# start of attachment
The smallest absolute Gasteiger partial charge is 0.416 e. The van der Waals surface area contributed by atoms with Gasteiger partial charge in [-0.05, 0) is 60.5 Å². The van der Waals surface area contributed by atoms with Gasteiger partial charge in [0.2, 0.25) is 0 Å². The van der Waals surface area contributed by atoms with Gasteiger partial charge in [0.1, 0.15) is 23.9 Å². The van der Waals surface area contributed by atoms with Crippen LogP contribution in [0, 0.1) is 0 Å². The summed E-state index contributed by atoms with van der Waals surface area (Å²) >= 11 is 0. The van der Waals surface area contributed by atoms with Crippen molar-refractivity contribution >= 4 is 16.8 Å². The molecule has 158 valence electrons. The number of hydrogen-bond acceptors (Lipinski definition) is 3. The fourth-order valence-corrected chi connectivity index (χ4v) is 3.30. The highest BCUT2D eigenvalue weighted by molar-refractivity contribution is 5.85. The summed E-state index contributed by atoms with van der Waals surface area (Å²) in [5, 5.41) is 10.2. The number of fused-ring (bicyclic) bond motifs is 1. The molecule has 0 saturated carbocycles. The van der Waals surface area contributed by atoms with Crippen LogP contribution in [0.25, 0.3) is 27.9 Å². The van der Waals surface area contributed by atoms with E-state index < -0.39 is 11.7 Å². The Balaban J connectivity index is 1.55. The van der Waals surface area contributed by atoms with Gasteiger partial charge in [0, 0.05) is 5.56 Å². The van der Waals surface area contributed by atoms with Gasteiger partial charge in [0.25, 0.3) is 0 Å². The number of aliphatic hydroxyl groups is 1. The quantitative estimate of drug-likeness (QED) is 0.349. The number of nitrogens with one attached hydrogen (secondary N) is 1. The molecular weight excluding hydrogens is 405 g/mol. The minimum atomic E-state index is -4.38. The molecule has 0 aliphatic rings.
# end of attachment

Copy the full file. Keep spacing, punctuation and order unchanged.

The smallest absolute Gasteiger partial charge is 0.416 e. The van der Waals surface area contributed by atoms with Gasteiger partial charge in [-0.05, 0) is 60.5 Å². The van der Waals surface area contributed by atoms with Gasteiger partial charge in [0.2, 0.25) is 0 Å². The van der Waals surface area contributed by atoms with Gasteiger partial charge in [0.1, 0.15) is 23.9 Å². The van der Waals surface area contributed by atoms with Crippen LogP contribution in [0, 0.1) is 0 Å². The summed E-state index contributed by atoms with van der Waals surface area (Å²) >= 11 is 0. The van der Waals surface area contributed by atoms with Crippen molar-refractivity contribution >= 4 is 16.8 Å². The molecule has 158 valence electrons. The number of hydrogen-bond acceptors (Lipinski definition) is 3. The fourth-order valence-corrected chi connectivity index (χ4v) is 3.30. The highest BCUT2D eigenvalue weighted by molar-refractivity contribution is 5.85. The summed E-state index contributed by atoms with van der Waals surface area (Å²) in [5, 5.41) is 10.2. The number of fused-ring (bicyclic) bond motifs is 1. The molecule has 0 saturated carbocycles. The van der Waals surface area contributed by atoms with Crippen LogP contribution in [0.25, 0.3) is 27.9 Å². The van der Waals surface area contributed by atoms with E-state index < -0.39 is 11.7 Å². The Balaban J connectivity index is 1.55. The van der Waals surface area contributed by atoms with Gasteiger partial charge in [0, 0.05) is 5.56 Å². The van der Waals surface area contributed by atoms with Gasteiger partial charge in [0.25, 0.3) is 0 Å². The number of aliphatic hydroxyl groups is 1. The quantitative estimate of drug-likeness (QED) is 0.349. The number of nitrogens with one attached hydrogen (secondary N) is 1. The molecular weight excluding hydrogens is 405 g/mol. The minimum atomic E-state index is -4.38. The molecule has 0 aliphatic rings.